The Tribal Council of the Siwanoy Nation
The Siwanoy Nation - A History
The Siwanoys are a tribe of Native Americans, indigenous to the coastal areas of Long Island Sound in modern-day New York and Connecticut. Historically, they were one of the western bands of the great Wappinger-Mattabesec Confederacy, whose territory extended beyond the Connecticut River and deep into Dutch territory. They spoke the Renneiu language, also called Algonquian R dialect. The name Siwanoy may be a corruption of Siwanak, "salt people".
Circa 1636, there was a paramount chief over the Wappinger-Mattabesec confederacy named Romaneck (or Romanock, known to the English as Joseph), a warrior whose authority none dared to challenge. He had one daughter, Prasque, and she became the bride of Wampage I, the sagamore (or chieftain) of the Siwanoys.
By 1640, the Siwanoys' territory (known as Wykagyl) extended from Hell Gate in The Bronx to Norwalk, Connecticut, and as far inland as White Plains, New York. Their largest village, Poningo, named for Siwanoy chieftain Ponus, was located near modern-day Rye, New York. They also had stockade settlements at Davenport Neck (Shippan), Ann Hook's Neck and Hunter Island (Laaphawachking, "place of stringing beads"), and possibly additional settlements at Mamaroneck, New York, and Greenwich, Connecticut. They referred to the area now known as The Bronx as Rananchqua. Siwanoy territory became hotly contested between Dutch and English colonial interests, and the western bands of the Wappinger-Mattabesec Confederacy became embroiled in Kieft's War in 1640. The war, primarily motivated by New Netherland Director-General Willem Kieft's disdain for indigenous people and greed for land, lasted five years, and cost the lives of some 1,600 natives. Thus, tensions between the colonists and the indigenous people of the area were extremely high at this time, and this undoubtedly led to the massacre of Anne Hutchinson and her family in 1643. Anne Hutchinson's home was being built on Siwanoy lands by Capt. James Sands, and construction continued even after the Siwanoys made the repeated gesture of handing Capt. Sands his tools and motioning for him to go away.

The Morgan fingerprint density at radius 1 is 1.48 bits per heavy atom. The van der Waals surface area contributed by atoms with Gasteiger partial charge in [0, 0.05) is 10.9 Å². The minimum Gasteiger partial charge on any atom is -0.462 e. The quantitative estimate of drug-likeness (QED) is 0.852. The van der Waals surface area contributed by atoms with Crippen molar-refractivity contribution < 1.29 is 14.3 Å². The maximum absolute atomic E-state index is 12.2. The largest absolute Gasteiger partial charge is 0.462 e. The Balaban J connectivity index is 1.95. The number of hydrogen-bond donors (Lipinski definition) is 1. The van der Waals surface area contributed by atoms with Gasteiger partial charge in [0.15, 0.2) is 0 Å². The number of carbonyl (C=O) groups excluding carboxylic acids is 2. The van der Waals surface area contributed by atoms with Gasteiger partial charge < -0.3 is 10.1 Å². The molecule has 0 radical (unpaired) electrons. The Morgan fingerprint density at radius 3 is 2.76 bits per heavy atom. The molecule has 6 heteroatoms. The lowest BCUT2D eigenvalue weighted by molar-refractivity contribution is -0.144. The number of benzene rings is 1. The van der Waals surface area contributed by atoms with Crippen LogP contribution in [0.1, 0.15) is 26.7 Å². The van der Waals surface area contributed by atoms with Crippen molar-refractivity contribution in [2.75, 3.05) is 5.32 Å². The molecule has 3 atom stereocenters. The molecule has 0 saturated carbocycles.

The Siwanoys, under the leadership of Wampage I, possibly along with a group of Caribs and Arawaks, murdered the family of Anne Hutchinson in August 1643. It has been written that Wampage himself was the murderer of Hutchinson and that he adopted the name of Anhōōke due to a Mahican custom of taking the name of a notable person personally killed. The name "Ann Hook's Neck" (or "Anne's Hoeck") came to refer to the land where the massacre was believed to have occurred - now called Rodman's Neck. The lone survivor of the attack, Anne's nine year old daughter Susanna Hutchinson, bore a son to Wampage while in Siwanoy captivity - Ninham-Wampage, who would become Wampage II on his father's death. Through this bloodline, many Siwanoys can now claim descent from many of the kings and queens of Ancient Europe.
In February 1644, the entire village of Nanichiestawack ("place of safety") located near modern-day Woodsbridge Road at the Muscoot Reservoir, was wiped out by 130 Dutch mercenaries under Capt. John Underhill. The surprise attack, known as the Pound Ridge massacre, took place while a large number of Siwanoy and Wecquaesgeek people were gathered together for a corn festival. The Dutch forces slaughtered between 500 and 700 indigenous people, including women and children, who were forced into their homes and burned alive.